Fiber might conjure up images of brown, dry cereals and dense, hard-to-chew breads, but that’s not fair to this essential dietary element. So, are you getting enough fiber, and do you know where to find it?
Strange but true—one of the most important things we can eat is also something our bodies can’t actually digest. Fiber is the part of plant foods—fruits, vegetables, seeds, nuts, legumes, grains—that passes through us, imparting lots of benefits along the way.
You may be familiar with two types of fiber: soluble and insoluble. But in fact there are many sub-types of fiber too, including one—resistant starch—that’s getting more attention. Most plant foods contain different types of fiber bundled together in varying amounts. It’s important to get a wide variety of plant foods, so we get a good range of different types of fiber. (Giving up grains, for example—popular in some trendy diets—could have the unintended consequence of greatly reducing the types of fiber we consume.)
Here’s what fiber does for our health.
1. It helps keep things moving
Fiber helps to keep food and waste products moving on through our digestive system. Soluble fiber acts like a sponge, absorbing liquid. This makes the contents of the bowel softer and easier to move through. Insoluble fiber helps to bulk up waste, too, and also helps push it through the system, like an internal brush. This—along with enough fluids in our diet—stops us getting constipated and feeling bloated and uncomfortable.
2. It feeds our good bugs
Some types of fiber, such as oligosaccharides, help our population of gut bacteria—which affects many aspects of our health—by stimulating the growth of beneficial bacteria. Having a healthy population of gut bacteria can affect our immunity, our risk of developing diseases, and even our psychological health.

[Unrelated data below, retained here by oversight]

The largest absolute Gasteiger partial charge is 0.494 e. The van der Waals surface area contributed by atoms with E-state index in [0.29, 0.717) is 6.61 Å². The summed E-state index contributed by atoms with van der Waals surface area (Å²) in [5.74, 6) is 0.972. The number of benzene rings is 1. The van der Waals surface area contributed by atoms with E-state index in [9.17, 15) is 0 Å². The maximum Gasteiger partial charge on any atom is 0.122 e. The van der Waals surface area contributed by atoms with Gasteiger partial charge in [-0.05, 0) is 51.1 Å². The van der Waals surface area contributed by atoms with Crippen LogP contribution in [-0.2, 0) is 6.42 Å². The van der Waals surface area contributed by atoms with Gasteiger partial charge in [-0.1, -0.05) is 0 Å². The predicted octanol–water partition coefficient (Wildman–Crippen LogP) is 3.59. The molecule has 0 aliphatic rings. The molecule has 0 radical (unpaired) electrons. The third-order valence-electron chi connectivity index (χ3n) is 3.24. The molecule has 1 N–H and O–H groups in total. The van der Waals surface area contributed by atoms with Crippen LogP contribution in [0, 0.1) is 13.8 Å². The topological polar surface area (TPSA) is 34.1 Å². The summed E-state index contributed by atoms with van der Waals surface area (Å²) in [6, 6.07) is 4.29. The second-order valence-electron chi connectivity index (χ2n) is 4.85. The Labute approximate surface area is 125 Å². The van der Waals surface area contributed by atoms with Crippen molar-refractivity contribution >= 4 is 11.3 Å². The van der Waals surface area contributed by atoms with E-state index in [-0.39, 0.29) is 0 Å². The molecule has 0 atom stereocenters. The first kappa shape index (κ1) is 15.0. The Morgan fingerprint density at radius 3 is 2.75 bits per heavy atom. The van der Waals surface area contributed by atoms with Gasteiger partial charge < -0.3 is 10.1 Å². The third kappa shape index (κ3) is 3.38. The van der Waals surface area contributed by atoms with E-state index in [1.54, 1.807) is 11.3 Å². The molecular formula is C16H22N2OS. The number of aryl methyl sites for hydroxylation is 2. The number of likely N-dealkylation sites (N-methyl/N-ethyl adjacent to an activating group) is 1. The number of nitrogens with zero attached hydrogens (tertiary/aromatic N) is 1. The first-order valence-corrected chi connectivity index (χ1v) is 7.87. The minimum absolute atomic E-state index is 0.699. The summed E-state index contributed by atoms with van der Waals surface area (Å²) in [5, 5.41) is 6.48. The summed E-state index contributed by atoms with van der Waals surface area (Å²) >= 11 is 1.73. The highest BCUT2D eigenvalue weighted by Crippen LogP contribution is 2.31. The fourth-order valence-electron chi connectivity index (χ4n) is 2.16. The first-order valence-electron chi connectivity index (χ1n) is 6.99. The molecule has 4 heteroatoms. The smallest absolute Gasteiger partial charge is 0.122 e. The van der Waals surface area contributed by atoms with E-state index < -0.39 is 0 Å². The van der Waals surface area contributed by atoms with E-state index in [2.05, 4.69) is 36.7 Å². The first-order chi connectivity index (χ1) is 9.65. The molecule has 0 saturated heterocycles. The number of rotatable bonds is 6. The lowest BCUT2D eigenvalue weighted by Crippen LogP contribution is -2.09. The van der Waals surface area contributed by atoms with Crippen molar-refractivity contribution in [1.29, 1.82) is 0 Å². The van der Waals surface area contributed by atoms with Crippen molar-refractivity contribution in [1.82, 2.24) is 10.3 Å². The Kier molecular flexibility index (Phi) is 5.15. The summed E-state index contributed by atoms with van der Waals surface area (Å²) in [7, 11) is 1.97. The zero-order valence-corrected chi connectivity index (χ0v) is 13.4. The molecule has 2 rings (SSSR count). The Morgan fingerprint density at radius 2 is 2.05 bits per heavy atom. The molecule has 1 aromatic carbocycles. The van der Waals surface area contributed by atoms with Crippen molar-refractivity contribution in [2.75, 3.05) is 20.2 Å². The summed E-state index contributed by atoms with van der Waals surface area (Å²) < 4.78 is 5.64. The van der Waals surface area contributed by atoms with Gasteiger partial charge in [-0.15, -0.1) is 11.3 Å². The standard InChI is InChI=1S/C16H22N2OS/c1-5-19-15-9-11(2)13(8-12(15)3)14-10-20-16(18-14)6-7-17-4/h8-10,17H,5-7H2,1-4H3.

3. It lowers cholesterol
You may have seen health claims about cholesterol on foods such as cereals. That’s because there’s evidence to show that the soluble fiber found in beans, oats, flaxseed and oat bran may help lower cholesterol levels, in particular by reducing the levels of LDL or “bad” cholesterol. Healthy cholesterol levels are an important part of good heart health.
4. It prevents disease
Fiber also helps in the prevention of other diseases. Because high-fiber foods have a lower glycemic index(GI), they slow the release of glucose into the blood, which can help prevent and control diabetes. There’s evidence to suggest high-fiber diets also help lower the risk of developing bowel cancer.
5. It helps us feel fuller
Because foods high in fiber are low-GI, they’re absorbed more slowly. That means we feel fuller and more satisfied for longer. Think of the difference between eating a big plate of crunchy salad and a fast-food burger; the first takes a fair amount of time to eat and fills you up; the second can be eaten in a few bites and is likely to leave you hungry a short time later.
6. It helps us lose weight
That feeling of satiety—feeling full—is one reason high fiber intake can help us lose and control weight. Fiber slows the digestion of foods, slowing gastric emptying—basically it takes longer for us to feel hungry again. Fiber also ferments in the gut during digestion, producing short-chain fatty acids, and researchers think these may delay a hunger response. There are many studies to show associations between higher fiber and wholegrain diets with lower body weight and the prevention of weight gain. Recent studies have focused on the gut bacteria and links between this and lower weight.
How to get enough fiber
Having a good, plant-based, balanced diet including a wide variety of foods—basically what’s recommended for every other aspect of our health—is a pretty good way to get a great amount and range of fiber into our diets. That means: plenty of vegetables and fruit; wholegrain versions of bread, pasta, cereal and rice; nuts and seeds; and legumes (beans, chickpeas, lentils). Making these a big part of our everyday diet means we’re on our way to a healthy gut and a host of health benefits.
Illustration by Anieszka Banks.
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